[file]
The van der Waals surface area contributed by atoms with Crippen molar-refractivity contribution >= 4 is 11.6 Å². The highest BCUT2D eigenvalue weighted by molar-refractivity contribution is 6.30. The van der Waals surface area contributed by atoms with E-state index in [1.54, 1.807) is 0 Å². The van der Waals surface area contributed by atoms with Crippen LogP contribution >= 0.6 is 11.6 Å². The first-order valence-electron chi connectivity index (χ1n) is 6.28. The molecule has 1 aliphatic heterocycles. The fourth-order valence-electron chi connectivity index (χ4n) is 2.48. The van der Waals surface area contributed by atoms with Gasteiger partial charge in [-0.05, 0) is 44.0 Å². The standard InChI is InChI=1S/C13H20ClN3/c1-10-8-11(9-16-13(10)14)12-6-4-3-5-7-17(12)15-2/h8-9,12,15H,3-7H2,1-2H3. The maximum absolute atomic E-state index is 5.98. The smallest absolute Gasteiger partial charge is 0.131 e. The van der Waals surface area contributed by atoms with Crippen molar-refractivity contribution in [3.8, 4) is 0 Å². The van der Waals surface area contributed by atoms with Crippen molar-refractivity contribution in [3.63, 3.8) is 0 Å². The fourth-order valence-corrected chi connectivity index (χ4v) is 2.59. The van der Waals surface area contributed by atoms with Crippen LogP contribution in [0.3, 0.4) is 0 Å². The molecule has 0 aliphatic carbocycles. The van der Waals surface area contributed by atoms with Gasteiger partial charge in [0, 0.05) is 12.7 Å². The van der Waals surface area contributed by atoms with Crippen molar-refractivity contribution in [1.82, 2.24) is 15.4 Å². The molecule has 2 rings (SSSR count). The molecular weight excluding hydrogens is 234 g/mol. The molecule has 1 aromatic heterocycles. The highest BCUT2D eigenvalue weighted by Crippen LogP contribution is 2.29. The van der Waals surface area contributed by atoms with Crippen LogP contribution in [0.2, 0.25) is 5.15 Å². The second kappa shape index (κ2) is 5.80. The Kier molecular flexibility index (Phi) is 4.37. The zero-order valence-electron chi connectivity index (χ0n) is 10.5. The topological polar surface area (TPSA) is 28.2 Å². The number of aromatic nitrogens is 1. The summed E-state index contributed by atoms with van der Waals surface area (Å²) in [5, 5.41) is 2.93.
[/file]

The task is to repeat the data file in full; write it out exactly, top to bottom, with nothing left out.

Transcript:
The van der Waals surface area contributed by atoms with Crippen molar-refractivity contribution >= 4 is 11.6 Å². The highest BCUT2D eigenvalue weighted by molar-refractivity contribution is 6.30. The van der Waals surface area contributed by atoms with E-state index in [1.54, 1.807) is 0 Å². The van der Waals surface area contributed by atoms with Crippen LogP contribution >= 0.6 is 11.6 Å². The first-order valence-electron chi connectivity index (χ1n) is 6.28. The molecule has 1 aliphatic heterocycles. The fourth-order valence-electron chi connectivity index (χ4n) is 2.48. The van der Waals surface area contributed by atoms with Gasteiger partial charge in [-0.05, 0) is 44.0 Å². The standard InChI is InChI=1S/C13H20ClN3/c1-10-8-11(9-16-13(10)14)12-6-4-3-5-7-17(12)15-2/h8-9,12,15H,3-7H2,1-2H3. The maximum absolute atomic E-state index is 5.98. The smallest absolute Gasteiger partial charge is 0.131 e. The van der Waals surface area contributed by atoms with Crippen molar-refractivity contribution in [3.8, 4) is 0 Å². The van der Waals surface area contributed by atoms with Crippen molar-refractivity contribution in [3.63, 3.8) is 0 Å². The fourth-order valence-corrected chi connectivity index (χ4v) is 2.59. The van der Waals surface area contributed by atoms with Crippen LogP contribution in [0.3, 0.4) is 0 Å². The molecule has 0 aliphatic carbocycles. The van der Waals surface area contributed by atoms with Gasteiger partial charge in [0, 0.05) is 12.7 Å². The van der Waals surface area contributed by atoms with Crippen molar-refractivity contribution in [1.82, 2.24) is 15.4 Å². The molecule has 2 rings (SSSR count). The molecular weight excluding hydrogens is 234 g/mol. The molecule has 1 aromatic heterocycles. The highest BCUT2D eigenvalue weighted by Crippen LogP contribution is 2.29. The van der Waals surface area contributed by atoms with Crippen LogP contribution in [0.2, 0.25) is 5.15 Å². The second kappa shape index (κ2) is 5.80. The Kier molecular flexibility index (Phi) is 4.37. The zero-order valence-electron chi connectivity index (χ0n) is 10.5. The topological polar surface area (TPSA) is 28.2 Å². The number of aromatic nitrogens is 1. The summed E-state index contributed by atoms with van der Waals surface area (Å²) in [5, 5.41) is 2.93.